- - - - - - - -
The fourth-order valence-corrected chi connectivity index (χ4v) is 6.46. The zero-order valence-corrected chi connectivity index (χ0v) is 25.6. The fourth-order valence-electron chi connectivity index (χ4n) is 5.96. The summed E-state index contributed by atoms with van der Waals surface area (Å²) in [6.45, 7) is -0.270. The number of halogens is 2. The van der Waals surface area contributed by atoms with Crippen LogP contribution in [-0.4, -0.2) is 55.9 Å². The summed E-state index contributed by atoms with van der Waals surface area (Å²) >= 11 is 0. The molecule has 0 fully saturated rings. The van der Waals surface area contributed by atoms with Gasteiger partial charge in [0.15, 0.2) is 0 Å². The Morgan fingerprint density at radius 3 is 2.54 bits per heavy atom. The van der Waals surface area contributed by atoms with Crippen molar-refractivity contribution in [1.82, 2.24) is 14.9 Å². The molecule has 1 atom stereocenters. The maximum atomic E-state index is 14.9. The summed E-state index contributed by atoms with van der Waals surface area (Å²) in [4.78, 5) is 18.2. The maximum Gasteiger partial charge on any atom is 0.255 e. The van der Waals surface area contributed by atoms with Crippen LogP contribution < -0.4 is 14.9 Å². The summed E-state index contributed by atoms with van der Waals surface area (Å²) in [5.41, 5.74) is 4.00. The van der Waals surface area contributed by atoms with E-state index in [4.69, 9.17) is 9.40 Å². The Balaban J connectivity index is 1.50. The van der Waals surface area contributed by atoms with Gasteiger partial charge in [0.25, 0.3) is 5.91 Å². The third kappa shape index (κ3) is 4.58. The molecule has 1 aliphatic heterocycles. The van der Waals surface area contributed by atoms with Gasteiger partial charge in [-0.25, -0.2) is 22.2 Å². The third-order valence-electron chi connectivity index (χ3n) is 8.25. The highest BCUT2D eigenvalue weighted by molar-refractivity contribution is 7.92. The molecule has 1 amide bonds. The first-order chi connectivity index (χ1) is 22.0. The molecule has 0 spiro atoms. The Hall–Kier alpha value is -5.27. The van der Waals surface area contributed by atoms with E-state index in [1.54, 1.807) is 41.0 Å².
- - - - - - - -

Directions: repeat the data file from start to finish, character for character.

The fourth-order valence-corrected chi connectivity index (χ4v) is 6.46. The zero-order valence-corrected chi connectivity index (χ0v) is 25.6. The fourth-order valence-electron chi connectivity index (χ4n) is 5.96. The summed E-state index contributed by atoms with van der Waals surface area (Å²) in [6.45, 7) is -0.270. The number of halogens is 2. The van der Waals surface area contributed by atoms with Crippen LogP contribution in [-0.4, -0.2) is 55.9 Å². The summed E-state index contributed by atoms with van der Waals surface area (Å²) >= 11 is 0. The molecule has 0 fully saturated rings. The van der Waals surface area contributed by atoms with Gasteiger partial charge in [0.15, 0.2) is 0 Å². The Morgan fingerprint density at radius 3 is 2.54 bits per heavy atom. The van der Waals surface area contributed by atoms with Crippen molar-refractivity contribution in [1.82, 2.24) is 14.9 Å². The molecule has 1 atom stereocenters. The maximum atomic E-state index is 14.9. The summed E-state index contributed by atoms with van der Waals surface area (Å²) in [4.78, 5) is 18.2. The maximum Gasteiger partial charge on any atom is 0.255 e. The van der Waals surface area contributed by atoms with Crippen LogP contribution < -0.4 is 14.9 Å². The summed E-state index contributed by atoms with van der Waals surface area (Å²) in [5.41, 5.74) is 4.00. The van der Waals surface area contributed by atoms with E-state index in [4.69, 9.17) is 9.40 Å². The Balaban J connectivity index is 1.50. The van der Waals surface area contributed by atoms with Gasteiger partial charge in [0.25, 0.3) is 5.91 Å². The third kappa shape index (κ3) is 4.58. The molecule has 1 aliphatic heterocycles. The van der Waals surface area contributed by atoms with Gasteiger partial charge in [-0.25, -0.2) is 22.2 Å². The third-order valence-electron chi connectivity index (χ3n) is 8.25. The highest BCUT2D eigenvalue weighted by molar-refractivity contribution is 7.92. The molecule has 1 amide bonds. The first-order chi connectivity index (χ1) is 22.0. The molecule has 0 spiro atoms. The Hall–Kier alpha value is -5.27. The van der Waals surface area contributed by atoms with E-state index in [1.54, 1.807) is 41.0 Å².